Another suggestion that comes up repeatedly is "more foreign-born priests, please." At a few meetings I've gone to, or heard about, some clergy and laity have been irritated by this suggestion. As one cleric said: "We have to grow our own." (Keep in mind that I've lived in many parishes and several dioceses--so I'm not making veiled hints about individuals: I'm talking attitude.)
Of course we know that "importing" priests is a stop-gap measure, not a permanent solution. I would love to "grow a priest," but with seven daughters ... well, you see my dilemma. Some powers that be, however, seem to think that bringing in foreign priests will only lull us into a false sense of security, and more long years of complacency.
Yet other folks don't want a foreign-born priest in their parish because they can't understand his speech, may not like his peculiar tastes or mannerisms, or might not agree with his theology and/or politics. In the real world, this might be called something ugly like racism, or just plain rudeness, but in the Church it's called "cultural incompatibility."
I've heard it all: it's too cold for African priests, the food is too bland for East Indian priests, the speed limits are too low for Polish priests, yadda yadda yadda. Maybe the worst culture shock for these guys is hailing from a background where the family, the Catholic faith, and the priesthood are revered, and arriving in a parish where there's no need for regular Mass attendance, Church authority, or even the priesthood.
(Incidentally, if we can't understand Father's accent, maybe there's an argument to revive the Latin mass ... but I digress.)
I once heard a (Canadian) priest suggest that perhaps we could not really trust the motives of priests from less economically-developed countries. They might be faking their vocations just so they could "get into Canada" to enjoy a better standard of living. I don't know whether to laugh or cry at such a suggestion; it is as bizarre as it is insulting.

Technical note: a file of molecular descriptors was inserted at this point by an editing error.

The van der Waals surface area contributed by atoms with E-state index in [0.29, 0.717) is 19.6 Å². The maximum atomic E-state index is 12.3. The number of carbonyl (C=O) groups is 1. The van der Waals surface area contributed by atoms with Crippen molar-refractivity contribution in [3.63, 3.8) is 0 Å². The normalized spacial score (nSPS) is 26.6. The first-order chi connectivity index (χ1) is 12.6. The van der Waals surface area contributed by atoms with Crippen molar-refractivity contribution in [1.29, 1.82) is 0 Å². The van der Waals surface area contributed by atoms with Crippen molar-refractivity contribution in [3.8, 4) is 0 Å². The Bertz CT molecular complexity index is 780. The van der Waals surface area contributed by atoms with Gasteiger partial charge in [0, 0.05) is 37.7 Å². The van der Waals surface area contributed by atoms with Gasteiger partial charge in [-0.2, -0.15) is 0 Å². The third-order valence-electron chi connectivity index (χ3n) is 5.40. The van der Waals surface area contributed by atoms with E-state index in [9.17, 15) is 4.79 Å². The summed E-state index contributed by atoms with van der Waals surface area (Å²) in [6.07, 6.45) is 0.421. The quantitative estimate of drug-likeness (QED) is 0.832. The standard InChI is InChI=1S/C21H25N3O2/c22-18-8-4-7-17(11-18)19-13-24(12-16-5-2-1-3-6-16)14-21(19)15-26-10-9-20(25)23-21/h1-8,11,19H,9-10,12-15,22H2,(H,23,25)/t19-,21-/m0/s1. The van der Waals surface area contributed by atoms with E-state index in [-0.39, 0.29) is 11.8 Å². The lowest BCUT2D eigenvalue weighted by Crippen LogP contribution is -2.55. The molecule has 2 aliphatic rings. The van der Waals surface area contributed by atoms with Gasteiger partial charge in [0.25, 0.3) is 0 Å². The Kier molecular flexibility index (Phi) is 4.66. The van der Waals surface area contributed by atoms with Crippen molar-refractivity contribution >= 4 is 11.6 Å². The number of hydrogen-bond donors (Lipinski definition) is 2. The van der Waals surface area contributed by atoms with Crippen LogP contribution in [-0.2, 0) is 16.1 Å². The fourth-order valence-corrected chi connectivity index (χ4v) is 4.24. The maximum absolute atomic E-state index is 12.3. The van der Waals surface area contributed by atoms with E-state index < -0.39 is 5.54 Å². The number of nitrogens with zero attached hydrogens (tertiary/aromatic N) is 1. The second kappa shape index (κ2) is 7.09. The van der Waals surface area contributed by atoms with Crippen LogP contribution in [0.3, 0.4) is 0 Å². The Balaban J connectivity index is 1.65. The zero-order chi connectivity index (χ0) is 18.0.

If a Canadian "standard of living" includes leaving behind one's country, mother tongue, milder climate, family, and friends, to go to a parish where some will complain about your accent, and your inability to understand (read: approve of) North American culture, then I'm sure some of our immigrant priests can take it or leave it. Can a car and a DVD player really compensate for missing your homeland? Has it occurred to anyone that these priests might have a greater desire to convert us from our materialism than to come and wallow in it?
Historically, how would our Catholic settlements have been established if the local bishops had insisted on "growing their own" priests, instead of sending for missionaries from Germany, France, etc.? "That was different," one woman insisted to me. "Then, they were serving their own ethnic group." Well, hello, it's the twenty-first century. We're a multicultural society. There is no such thing as "keeping to your own" any more. If a priest is willing to leave his home country to serve Catholics halfway around the globe, the least we can do is welcome him with open arms and try to make the transition as smooth as possible.
With its sagging birth rate, Western society relies on immigration to keep the population afloat; why should the Church, with its sagging rate of ordinations, be any different? Need we point out that the problem of "growing our own" priests is exacerbated by the rampant use of contraception among Catholics, and even more tragically, few bishops have the courage to publicly say so? (But that's fodder for another column).
Why do we speak of brotherhood and the "global village" when it comes to social justice, but the topic of foreign priests oversteps the bounds of polite Catholic conversation? I want Christ himself: I don't care whether the consecrated hands that deliver Him to me are black, white, red or yellow--as long as they are obedient to the Holy Father. Nothing is more "foreign" to me than national-church agendas and disobedience to the Magisterium. In this regard, there are more Canadian-born "foreigners" among us than those from other countries.
Well, that's my rant for the month--now I'd better go telephone our new Polish priest and invite him to dinner.
Mariette Ulrich has an Honours B.A. in English Literature, with a special interest in 19th century novels and film adaptations thereof. She writes from Scott, SK.
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|Date:||May 1, 2006|
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